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2008 Volkswagen New Beetle Review


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SEE ALSO: Volkswagen Pictures, Prices, Specs - Volkswagen Buyers Guide

VW NEW BEETLE
A Beetle in Gecko Green
By Steve Purdy
TheAutoChannel.com
Detroit Bureau

The little neighbor boy, Noah age 8, jumped up and down excitedly pointing as we returned from town in the Gecko Green New Beetle. We waved, of course, though we weren’t used to getting such attention with what we thought of as a relatively ordinary car. Little Noah was hollering something about “Herbie.”

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The little guy had no way of knowing that this New Beetle has virtually nothing more in common with Herbie or the original Beetle than the overall shape and having the engine over the drive wheels. This New Beetle is much larger, way more sturdy, has a water-cooled, inline 5-cylinder engine in the front driving the front wheels, and is a good step up from inexpensive, entry-level position that characterized the original Beetle.

Our test car this week, the 2008 New Beetle S with five-speed manual transmission, has a suggested retail price of $17,365. Only one cost notation shows up on the Monrony sticker – a $375 “delete” for the Satellite radio which brings it just under 17-grand. The $640 destination charge brings it to $17,630.

For that price the New Beetle is well equipped. AC, power heated exterior mirrors, cruise control, adjustable steering wheel, power locks, power windows with pinch protection, height-adjustable manual front seats, remote releases for hatch and gas filler door, 16-inch alloy wheels, in-dash single CD player with MP3 auxiliary input jack and of course the traditional bud vase all come standard.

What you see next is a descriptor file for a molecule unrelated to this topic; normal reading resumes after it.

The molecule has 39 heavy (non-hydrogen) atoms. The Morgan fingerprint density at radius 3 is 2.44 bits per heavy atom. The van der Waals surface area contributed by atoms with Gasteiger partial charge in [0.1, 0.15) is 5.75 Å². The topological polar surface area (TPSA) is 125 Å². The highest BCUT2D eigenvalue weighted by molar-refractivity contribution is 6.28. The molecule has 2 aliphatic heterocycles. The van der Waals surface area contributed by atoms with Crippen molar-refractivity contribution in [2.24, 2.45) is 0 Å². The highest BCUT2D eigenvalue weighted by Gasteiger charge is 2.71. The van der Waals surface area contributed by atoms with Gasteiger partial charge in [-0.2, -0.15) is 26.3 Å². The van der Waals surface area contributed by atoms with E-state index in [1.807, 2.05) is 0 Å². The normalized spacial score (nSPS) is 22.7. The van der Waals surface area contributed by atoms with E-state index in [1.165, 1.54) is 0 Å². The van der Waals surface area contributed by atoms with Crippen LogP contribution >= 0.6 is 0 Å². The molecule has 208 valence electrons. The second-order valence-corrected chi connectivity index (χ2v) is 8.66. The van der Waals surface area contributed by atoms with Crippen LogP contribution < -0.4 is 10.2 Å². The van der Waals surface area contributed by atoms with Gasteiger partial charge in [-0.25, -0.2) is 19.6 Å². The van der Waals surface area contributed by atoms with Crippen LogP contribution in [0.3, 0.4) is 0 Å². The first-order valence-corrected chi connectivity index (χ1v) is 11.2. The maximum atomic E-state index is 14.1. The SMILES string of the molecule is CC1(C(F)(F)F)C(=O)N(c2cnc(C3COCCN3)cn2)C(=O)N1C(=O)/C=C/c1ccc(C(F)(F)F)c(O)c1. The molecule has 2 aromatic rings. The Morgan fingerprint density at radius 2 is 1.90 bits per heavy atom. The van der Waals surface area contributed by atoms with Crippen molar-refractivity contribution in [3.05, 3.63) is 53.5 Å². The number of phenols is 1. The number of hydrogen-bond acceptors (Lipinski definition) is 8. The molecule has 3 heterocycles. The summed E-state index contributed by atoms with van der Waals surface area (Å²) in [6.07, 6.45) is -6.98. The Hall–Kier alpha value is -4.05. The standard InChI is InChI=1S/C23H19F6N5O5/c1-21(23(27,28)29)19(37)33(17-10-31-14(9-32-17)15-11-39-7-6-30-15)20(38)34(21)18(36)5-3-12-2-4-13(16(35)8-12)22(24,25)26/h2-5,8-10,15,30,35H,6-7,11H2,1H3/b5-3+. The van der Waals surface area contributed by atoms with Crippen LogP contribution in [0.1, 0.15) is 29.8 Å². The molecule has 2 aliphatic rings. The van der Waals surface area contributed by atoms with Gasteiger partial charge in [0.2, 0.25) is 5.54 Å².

We went out for a walk later in the day. Noah and his Dad were still out there working in the yard. As we approached we could hear Dad saying to Noah, “Now’s the time to ask . . . go ahead and ask.”

The little guy mustered his courage and asked with a big grin of anticipation, “Could I have a ride in that Beetle Bug.”

We weren’t able to accommodate Noah right away since we were off on a road trip to Chicago for a multi-make ride-and-drive event at the Volo Museum where we would be driving dozens of different cars all day long. But we promised a ride when we returned.

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Herbie, all the old Beetles and their derivatives, as most of you know, had an air-cooled, horizontally-opposed, four-banger in the rear driving the rear wheels making about 60 horsepower, as I seem to recall – an unconventional layout with unconventional sound and quirky but simple design. This New Beetle, on the other hand, is powered by a conventional, modern, front-mounted, water-cooled, 2.5-liter, in-line 5-cylinder making just 150 horsepower and 170 lb.-ft. of torque – about as conventional as a driveline comes. I must say that, with the 5-speed manual transmission, it felt like more horsepower on the highway as we easily kept up with, and often led, brisk traffic headed for the big city.

The Beetle, built in Puebla, Mexico, feels larger inside than it really is, perhaps because of the broad, steeply sloping windshield that meets the cowl way, way out in front of the dash. You could easily spread out a picnic blanket and eat your fried chicken off that dash. Dash design, gauges and controls are exceptionally simple and practical as well as attractive. There is now question that the New Beetle appeals particularly to women. I have not seen the numbers, but I’ll wager that the vast majority are sold to buyers of the female persuasion.